Managing native title in Local Government

The Mabo decision of the High Court and the introduction of the Native Title Act 1993 (Cth) have significant ramifications for Local Government. Any land dealings where it cannot be established beyond doubt that native title has been extinguished and is not a consideration, needs to commence with the proposition that in certain circumstances native title exists and is a reality that needs to be taken into account.

The Australian Local Government Association in conjunction with the National Native Title Tribunal and the Aboriginal and Torres Strait Islander Commission, is currently preparing a detailed guide to native title for Local Government. This Guide will take account of recent amendments to the Native Title Act 1993 (Cth) and is expected to be available by November 1998.

As a result of Mabo, it is no longer appropriate to disregard Indigenous interests in certain types of land (for example, 'unallocated' Crown land), irrespective of whether a determination has been made, either by agreement or as a result of a contested application. As a common law right, Indigenous interests in land must frequently be considered, especially in land use planning and management processes.

There are a number of simple steps that Councils can take in responding to native title matters and managing the exposure to the risk of claims for compensation. This is especially the case in so far as Council's land holding, land management and public works and service delivery responsibilities are concerned.

At the very least, Councils need to:

  • identify the areas where exposure is probably non existent
  • highlight the areas of possible exposure; and
  • have a reasonable understanding of the extent of exposure in each of those areas.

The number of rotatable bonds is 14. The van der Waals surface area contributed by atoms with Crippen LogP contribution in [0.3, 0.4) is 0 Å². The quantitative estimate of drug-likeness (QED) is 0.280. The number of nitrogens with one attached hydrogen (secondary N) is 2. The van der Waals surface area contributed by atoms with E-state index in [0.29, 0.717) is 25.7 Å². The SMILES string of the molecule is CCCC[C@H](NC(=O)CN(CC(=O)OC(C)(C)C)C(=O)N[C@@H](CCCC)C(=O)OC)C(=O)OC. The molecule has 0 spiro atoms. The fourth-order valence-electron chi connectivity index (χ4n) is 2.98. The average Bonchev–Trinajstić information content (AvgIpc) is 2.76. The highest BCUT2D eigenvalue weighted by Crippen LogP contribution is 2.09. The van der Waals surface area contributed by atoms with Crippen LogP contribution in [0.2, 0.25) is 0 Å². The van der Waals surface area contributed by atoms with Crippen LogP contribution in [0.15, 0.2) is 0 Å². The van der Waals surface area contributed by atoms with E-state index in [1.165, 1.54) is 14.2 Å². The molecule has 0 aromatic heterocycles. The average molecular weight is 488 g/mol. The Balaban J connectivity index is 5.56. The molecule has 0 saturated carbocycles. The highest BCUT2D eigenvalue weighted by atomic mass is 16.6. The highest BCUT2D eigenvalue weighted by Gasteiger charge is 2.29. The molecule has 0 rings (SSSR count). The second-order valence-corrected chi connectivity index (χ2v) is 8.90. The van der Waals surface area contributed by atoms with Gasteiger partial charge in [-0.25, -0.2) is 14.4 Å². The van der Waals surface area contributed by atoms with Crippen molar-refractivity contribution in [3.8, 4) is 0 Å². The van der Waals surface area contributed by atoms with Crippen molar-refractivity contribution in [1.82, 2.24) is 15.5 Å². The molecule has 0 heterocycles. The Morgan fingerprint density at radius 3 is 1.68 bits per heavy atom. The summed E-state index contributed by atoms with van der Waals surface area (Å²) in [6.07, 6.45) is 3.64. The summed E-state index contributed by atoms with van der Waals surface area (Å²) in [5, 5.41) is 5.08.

A detailed step by step risk management strategy has been developed. It is set out in detail in an information paper on ALGAs website ( The amendments to the Native Title Act 1993 (Cth) strengthens the status of local or regional agreements between native title holders and any other parties, including local Councils, by providing flexibility, certainty and mechanisms for enforcement. These amendments were widely supported.

The amendments mean that agreements about the use of land between Indigenous peoples and other interest holders remains the most important way of resolving applications for a determination of native title. Agreements are therefore an important consideration in responding to native title matters. This option is included in the management strategy.

To assist in this approach, ALGA has prepared a detailed guide titled 'Working out Agreements: A Practical Guide to developing agreements between Local Government and Indigenous Australians'.

Copies of the guide can be purchased from ALGA for $30 each including postage and handling within Australia. A six page brochure about the guide can be accessed on ALGA's website. Information papers on the amendments to the Native Title Act 1993 (Cth) and about agreements under the Act have been prepared. These can be accessed on ALGA's website.

If you have any further queries you can contact ALGA's Native Title Project Manager, Ed Wensing on (02) 6281 1211 Extension 24 or by email (